Originally, I was going to write about the 1961-62 Primetime TV season (which was 60 years ago, of course), list the top five shows in the Nielsen ratings and then write about one of them. Upon reflection, I decided that was inorganic and since the top three shows were Westerns, I didn’t want to write about any of them, anyway. (By the way, Wagon Train was the #1 show in the Nielsen ratings for that season.)
I could have written about Henri Farman who on this day in 1908 became the first person to fly an observed circuit of more than one kilometer, winning the Grand Prix d’Aviation. That also seemed forced to me.
I don’t know if this is more of a Throwback Thursday or This Day In History, but on this day in 1906 the newly formed American Motor Car Manufacturer’s Association (AMCMA) held its first auto show. The event was held at the 69th Regiment Armory in New York City. From Automotive History, a diagram of the layout:
Notice the mix of US and foreign manufacturers. The AMCMA shows were only held through 1910.
Although the Model T was still two years in the future, Ford led all American makes in sales in 1906 with the “lofty” figure of 8,729 cars. In some sources that number is actually shown as 2,798, quite a discrepancy and another reminder that record keeping has been imprecise for the vast majority of human history. At the larger figure that was basically equal to the combined sales for the next three makes: Cadillac, Rambler and Reo. (Of course, that analysis assumes the figures for those three makes are correct.) A far cry from today is that fewer than 1,000 trucks were produced compared to an overall industry output of over 33,000 cars.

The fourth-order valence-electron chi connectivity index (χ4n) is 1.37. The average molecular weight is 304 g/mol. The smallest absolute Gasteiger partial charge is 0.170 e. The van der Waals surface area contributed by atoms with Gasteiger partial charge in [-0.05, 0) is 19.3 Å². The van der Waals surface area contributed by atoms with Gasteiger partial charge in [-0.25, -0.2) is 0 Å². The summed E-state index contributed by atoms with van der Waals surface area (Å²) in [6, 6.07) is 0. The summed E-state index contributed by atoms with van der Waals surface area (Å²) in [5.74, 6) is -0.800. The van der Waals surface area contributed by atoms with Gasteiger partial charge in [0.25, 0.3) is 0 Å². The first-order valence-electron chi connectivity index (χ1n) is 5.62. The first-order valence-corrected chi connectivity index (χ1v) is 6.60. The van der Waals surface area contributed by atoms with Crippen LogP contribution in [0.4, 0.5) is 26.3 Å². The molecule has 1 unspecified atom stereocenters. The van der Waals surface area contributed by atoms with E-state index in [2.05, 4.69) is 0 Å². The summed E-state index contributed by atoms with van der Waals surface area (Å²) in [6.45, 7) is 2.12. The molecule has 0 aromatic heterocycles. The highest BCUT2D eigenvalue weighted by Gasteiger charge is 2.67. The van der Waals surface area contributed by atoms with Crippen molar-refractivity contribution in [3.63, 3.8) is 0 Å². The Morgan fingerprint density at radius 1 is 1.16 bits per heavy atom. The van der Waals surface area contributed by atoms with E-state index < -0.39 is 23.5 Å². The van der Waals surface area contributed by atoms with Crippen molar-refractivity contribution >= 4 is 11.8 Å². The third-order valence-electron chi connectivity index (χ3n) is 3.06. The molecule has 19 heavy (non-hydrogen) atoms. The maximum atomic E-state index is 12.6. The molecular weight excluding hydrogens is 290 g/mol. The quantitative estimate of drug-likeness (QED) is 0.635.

Ford actually produced three models in 1906: the mid-level Model F, the low-price Model N, which could be thought of as the forerunner to the Model T, and the expensive ($2,500, about $80,000 in today’s dollars), six-cylinder Model K. From Wikimedia/Wikipedia a picture of a 1906 Ford Model K Tourer:
The last year the Model K was produced was 1908, the year the Model T was introduced. By 1909, Ford was only manufacturing the Model T.
I have to admit that these brass era cars pretty much all look alike to me. Automotive styling before about 1930 is not interesting to me. Different strokes for different folks, DSFDF.
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